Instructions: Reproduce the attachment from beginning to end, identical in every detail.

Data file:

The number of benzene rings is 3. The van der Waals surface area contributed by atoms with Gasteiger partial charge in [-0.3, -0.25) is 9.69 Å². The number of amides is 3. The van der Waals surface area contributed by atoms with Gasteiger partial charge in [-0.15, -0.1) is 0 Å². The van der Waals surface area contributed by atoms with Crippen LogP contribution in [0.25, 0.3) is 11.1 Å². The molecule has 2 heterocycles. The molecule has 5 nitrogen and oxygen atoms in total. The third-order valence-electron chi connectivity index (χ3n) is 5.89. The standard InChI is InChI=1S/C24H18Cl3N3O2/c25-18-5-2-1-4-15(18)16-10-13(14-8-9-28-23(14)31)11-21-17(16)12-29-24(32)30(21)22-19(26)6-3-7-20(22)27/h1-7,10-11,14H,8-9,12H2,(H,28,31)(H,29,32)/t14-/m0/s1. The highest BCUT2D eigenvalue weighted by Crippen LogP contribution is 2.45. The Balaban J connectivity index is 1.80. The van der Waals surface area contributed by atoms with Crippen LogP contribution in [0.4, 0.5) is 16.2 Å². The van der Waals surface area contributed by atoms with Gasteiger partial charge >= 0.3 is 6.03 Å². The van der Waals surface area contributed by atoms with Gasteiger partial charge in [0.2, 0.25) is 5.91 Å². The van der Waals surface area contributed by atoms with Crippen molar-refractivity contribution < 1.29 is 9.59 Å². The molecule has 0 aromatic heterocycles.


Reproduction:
The number of benzene rings is 3. The van der Waals surface area contributed by atoms with Gasteiger partial charge in [-0.3, -0.25) is 9.69 Å². The number of amides is 3. The van der Waals surface area contributed by atoms with Gasteiger partial charge in [-0.15, -0.1) is 0 Å². The van der Waals surface area contributed by atoms with Crippen LogP contribution in [0.25, 0.3) is 11.1 Å². The molecule has 2 heterocycles. The molecule has 5 nitrogen and oxygen atoms in total. The third-order valence-electron chi connectivity index (χ3n) is 5.89. The standard InChI is InChI=1S/C24H18Cl3N3O2/c25-18-5-2-1-4-15(18)16-10-13(14-8-9-28-23(14)31)11-21-17(16)12-29-24(32)30(21)22-19(26)6-3-7-20(22)27/h1-7,10-11,14H,8-9,12H2,(H,28,31)(H,29,32)/t14-/m0/s1. The highest BCUT2D eigenvalue weighted by Crippen LogP contribution is 2.45. The Balaban J connectivity index is 1.80. The van der Waals surface area contributed by atoms with Crippen LogP contribution in [0.4, 0.5) is 16.2 Å². The van der Waals surface area contributed by atoms with Gasteiger partial charge >= 0.3 is 6.03 Å². The van der Waals surface area contributed by atoms with Gasteiger partial charge in [0.2, 0.25) is 5.91 Å². The van der Waals surface area contributed by atoms with Crippen molar-refractivity contribution < 1.29 is 9.59 Å². The molecule has 0 aromatic heterocycles.